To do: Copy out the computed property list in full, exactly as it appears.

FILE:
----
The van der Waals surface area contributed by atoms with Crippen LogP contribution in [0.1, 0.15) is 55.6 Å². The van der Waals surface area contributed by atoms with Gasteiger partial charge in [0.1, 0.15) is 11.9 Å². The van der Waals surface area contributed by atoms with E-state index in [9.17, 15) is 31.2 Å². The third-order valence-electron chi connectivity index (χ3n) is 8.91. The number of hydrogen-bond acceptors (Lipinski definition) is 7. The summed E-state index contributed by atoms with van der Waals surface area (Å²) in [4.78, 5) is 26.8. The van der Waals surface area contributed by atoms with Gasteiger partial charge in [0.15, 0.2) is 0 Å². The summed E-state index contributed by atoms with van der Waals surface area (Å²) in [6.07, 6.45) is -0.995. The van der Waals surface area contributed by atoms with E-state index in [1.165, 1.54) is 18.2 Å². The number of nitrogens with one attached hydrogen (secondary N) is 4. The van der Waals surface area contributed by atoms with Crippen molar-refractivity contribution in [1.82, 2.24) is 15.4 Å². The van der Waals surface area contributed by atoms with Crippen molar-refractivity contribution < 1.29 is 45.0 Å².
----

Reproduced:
The van der Waals surface area contributed by atoms with Crippen LogP contribution in [0.1, 0.15) is 55.6 Å². The van der Waals surface area contributed by atoms with Gasteiger partial charge in [0.1, 0.15) is 11.9 Å². The van der Waals surface area contributed by atoms with E-state index in [9.17, 15) is 31.2 Å². The third-order valence-electron chi connectivity index (χ3n) is 8.91. The number of hydrogen-bond acceptors (Lipinski definition) is 7. The summed E-state index contributed by atoms with van der Waals surface area (Å²) in [4.78, 5) is 26.8. The van der Waals surface area contributed by atoms with Gasteiger partial charge in [0.15, 0.2) is 0 Å². The summed E-state index contributed by atoms with van der Waals surface area (Å²) in [6.07, 6.45) is -0.995. The van der Waals surface area contributed by atoms with E-state index in [1.165, 1.54) is 18.2 Å². The number of nitrogens with one attached hydrogen (secondary N) is 4. The van der Waals surface area contributed by atoms with Crippen molar-refractivity contribution in [1.82, 2.24) is 15.4 Å². The van der Waals surface area contributed by atoms with Crippen molar-refractivity contribution < 1.29 is 45.0 Å².